Talk on the Baha’i Faith and the Arts

Hi all. Been a minute since I’ve been around these parts. Hope everyone is doing well. It’s been a very challenging few months but I am now experiencing incremental victories by the day, so things are good. Here is video of my first public talk, The Baha’i Faith and the Arts at the Houston Baha’i Center back in August.

In the talk we explore some philosophical underpinnings regarding how art is defined and how its purpose is perceived. We also delve into some perspectives on the arts from assorted historical figures such as Beethoven, Shakespeare and Van Gogh. The talk wraps up with an analysis of what the Central Figures and Institutions of the Baha’i Faith have to say about the arts and how these conceptions intersect with and are possibly influenced by some of the philosophical foundations presented at the beginning. Enjoy!

Barbara Bush and Ima Hogg: Two Texas Matriarchs, One Common Vision

 

Miss Barbara Bush = Miss Ima Hogg = Two Texas matriarchs and kindred spirits with one common goal, purpose and vision.

Miss Ima was a very influential Texas philanthropist and was, among many other things, an arts magnate, one of its fiercest advocates and most prolific patrons of the 20th century. She was an early champion of racial equality and believed that one of the ways it could be achieved was through equal access to and immersion in the arts, and was the architect of programs for children of color to achieve that very end, programs that would serve as a model for others like it for years to come.

She was also a passionate voice for mental health, especially in children, and as you may have guessed, was an architect for programs and institutions to bring about its end. As it happens, she was the founder of Mental Health America, one of the oldest and largest mental health advocacy organizations in the country, and certainly in the state and my city (Houston). It is the first mental health advocacy organization I have partnered with, and the one with which I remain the most intimately connected.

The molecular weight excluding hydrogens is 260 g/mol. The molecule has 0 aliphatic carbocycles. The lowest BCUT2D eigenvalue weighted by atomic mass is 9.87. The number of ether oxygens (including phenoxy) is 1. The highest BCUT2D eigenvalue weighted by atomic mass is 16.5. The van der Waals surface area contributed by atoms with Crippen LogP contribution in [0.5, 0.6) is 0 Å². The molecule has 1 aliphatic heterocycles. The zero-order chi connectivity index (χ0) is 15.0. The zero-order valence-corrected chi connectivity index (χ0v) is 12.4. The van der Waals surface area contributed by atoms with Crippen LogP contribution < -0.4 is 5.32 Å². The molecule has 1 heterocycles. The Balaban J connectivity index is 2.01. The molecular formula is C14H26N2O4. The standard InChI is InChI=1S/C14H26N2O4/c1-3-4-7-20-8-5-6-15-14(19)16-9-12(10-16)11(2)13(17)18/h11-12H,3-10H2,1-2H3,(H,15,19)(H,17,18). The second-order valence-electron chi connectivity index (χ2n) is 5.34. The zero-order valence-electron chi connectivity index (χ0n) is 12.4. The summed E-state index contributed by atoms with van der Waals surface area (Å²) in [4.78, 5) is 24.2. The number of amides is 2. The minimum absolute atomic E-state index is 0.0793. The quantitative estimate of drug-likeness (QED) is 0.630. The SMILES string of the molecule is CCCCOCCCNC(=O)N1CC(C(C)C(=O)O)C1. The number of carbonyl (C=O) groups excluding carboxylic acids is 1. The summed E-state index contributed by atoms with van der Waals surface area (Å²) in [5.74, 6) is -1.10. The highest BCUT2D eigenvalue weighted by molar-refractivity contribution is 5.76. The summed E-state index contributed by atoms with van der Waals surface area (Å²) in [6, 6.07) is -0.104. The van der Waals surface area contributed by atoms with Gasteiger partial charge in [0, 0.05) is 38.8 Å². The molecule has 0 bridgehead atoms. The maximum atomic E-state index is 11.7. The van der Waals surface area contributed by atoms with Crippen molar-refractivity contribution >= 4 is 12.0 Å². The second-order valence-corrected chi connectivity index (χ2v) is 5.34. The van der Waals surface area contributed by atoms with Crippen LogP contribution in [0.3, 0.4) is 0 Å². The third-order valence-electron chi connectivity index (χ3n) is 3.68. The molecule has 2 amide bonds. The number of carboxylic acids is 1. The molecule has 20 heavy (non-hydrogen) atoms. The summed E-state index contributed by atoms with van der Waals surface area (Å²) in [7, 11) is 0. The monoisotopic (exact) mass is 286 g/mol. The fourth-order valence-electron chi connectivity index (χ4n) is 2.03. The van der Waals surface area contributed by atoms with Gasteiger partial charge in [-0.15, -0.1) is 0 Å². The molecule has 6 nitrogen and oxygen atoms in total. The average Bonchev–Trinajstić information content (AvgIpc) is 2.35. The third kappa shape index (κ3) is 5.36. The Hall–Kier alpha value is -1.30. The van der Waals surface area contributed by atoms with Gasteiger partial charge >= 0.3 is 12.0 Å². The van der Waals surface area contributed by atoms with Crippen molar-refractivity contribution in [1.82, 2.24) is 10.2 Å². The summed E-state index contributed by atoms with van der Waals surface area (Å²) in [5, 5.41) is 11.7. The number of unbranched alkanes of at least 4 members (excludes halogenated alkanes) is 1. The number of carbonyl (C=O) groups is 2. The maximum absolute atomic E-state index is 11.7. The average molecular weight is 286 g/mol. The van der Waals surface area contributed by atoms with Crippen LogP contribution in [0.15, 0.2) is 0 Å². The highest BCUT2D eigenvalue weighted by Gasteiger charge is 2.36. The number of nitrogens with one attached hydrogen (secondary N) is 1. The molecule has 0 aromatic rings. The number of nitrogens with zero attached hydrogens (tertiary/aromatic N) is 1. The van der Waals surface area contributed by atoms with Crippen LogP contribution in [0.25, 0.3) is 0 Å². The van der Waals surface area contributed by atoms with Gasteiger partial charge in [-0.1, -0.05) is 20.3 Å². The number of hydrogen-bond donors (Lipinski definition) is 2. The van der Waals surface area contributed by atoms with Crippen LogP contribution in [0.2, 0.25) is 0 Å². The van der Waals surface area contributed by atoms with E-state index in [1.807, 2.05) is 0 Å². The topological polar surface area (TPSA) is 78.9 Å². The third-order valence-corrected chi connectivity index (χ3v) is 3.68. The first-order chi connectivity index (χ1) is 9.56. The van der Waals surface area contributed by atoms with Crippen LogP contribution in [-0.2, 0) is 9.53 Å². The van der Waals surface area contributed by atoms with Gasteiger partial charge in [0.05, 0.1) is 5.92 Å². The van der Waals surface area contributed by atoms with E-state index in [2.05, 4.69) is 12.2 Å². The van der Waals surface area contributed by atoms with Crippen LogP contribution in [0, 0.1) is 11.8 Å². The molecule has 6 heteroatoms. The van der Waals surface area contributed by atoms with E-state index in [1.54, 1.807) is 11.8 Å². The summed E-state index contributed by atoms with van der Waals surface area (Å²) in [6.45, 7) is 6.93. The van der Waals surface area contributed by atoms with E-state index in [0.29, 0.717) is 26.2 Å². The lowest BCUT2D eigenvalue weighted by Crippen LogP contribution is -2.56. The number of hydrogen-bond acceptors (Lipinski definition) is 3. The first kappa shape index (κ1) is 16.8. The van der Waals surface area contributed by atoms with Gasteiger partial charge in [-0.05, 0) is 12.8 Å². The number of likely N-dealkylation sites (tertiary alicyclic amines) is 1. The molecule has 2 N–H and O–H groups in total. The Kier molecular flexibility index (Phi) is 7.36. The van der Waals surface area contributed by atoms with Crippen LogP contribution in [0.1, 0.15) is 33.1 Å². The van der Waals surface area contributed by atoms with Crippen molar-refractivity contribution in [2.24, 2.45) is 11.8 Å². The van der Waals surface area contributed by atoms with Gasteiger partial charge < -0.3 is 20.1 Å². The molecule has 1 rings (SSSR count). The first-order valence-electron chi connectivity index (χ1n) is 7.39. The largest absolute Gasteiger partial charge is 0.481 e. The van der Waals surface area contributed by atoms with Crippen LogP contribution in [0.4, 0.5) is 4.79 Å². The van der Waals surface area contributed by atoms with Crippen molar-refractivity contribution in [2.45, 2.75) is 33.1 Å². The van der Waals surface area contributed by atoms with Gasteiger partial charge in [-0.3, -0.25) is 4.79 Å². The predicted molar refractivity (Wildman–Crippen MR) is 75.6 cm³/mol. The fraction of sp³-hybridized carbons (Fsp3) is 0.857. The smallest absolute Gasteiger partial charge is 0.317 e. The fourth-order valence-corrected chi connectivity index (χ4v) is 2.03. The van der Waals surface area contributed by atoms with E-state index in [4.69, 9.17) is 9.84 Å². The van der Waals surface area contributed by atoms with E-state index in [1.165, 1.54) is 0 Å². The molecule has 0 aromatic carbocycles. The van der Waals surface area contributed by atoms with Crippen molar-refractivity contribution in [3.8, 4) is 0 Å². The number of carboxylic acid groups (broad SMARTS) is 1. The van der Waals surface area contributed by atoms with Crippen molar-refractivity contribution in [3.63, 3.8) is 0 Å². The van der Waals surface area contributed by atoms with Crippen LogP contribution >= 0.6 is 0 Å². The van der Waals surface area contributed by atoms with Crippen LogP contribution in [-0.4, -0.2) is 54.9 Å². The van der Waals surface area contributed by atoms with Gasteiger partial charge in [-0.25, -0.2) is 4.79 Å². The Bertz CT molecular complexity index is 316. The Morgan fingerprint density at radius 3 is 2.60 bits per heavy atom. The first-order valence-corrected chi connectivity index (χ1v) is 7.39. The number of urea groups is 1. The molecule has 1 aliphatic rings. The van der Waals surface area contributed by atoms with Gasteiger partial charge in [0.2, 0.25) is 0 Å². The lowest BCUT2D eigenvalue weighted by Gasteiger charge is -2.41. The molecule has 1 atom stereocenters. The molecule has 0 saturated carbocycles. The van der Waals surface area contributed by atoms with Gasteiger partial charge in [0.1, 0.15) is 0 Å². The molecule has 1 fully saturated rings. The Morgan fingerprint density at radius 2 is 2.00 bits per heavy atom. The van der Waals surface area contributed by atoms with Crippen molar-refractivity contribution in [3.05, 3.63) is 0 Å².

As most of us perhaps already know, Miss Barbara was a perennial champion of literacy, especially child literacy. Perhaps her most salient and tangible legacy is her literacy foundation, with chapters all over the country, and the “flagship” chapter in Houston. Like Miss Irma, she was a firm adherent of the philosophy that literacy and equal access to books and other forms of reading material was the key to fomenting positive social/economic change, leading to the achievement of true and lasting social equality.

Both women are true American heroines, shining embodiments of a lifetime dedication to serving humanity, whose respective life’s purposes were informed very early on by an unbridled appreciation for reading, writing and the arts, the very human elements indispensable to the construction, management and furthering of any civilized and progressive society, and I am personally thankful and deeply indebted to them for their universe-altering and universe-expanding quest for profound social change, the microcosmic counterparts of which having demonstrated their precious fruits and gifts in my own life many times over, enriching it beyond all expectation. God bless them both, and while I am reasonably certain that they have crossed paths in life in some capacity or context, I am positive they are back together, leading the collective collaboration to continue advancing some of the noblest aspects and aptitudes of the human spirit, wherever they are.

 

For Barbara: Martin Luther King reflecting on my favorite poem, “For Whom the Bell Tolls” (No Man is an Island). by John Donne

For Ima: “Heroic” Polonaise befitting her consummate heroism from my favorite composer, F Chopin, and played by my favorite pianist, Evgeny Kissin

 

Public Poetry Reading!

My first “official” public poetry reading at Unity Church of Houston Thursday, March 22nd 2018. Part of Assemble for Action, a series of motivational gatherings with candid discussions, personal reflections, musical incantations and poetic recitations all leading up to the monumental March for our Lives demonstration this coming Saturday, March 24th, in downtown Houston. I briefly discuss my perspective on gun violence as a military veteran and mental health advocate, followed by three poems on the respective themes of war/violence/destruction, grief and loss, and redemption through a commitment to lasting peace. Enjoy.

And There I Stood…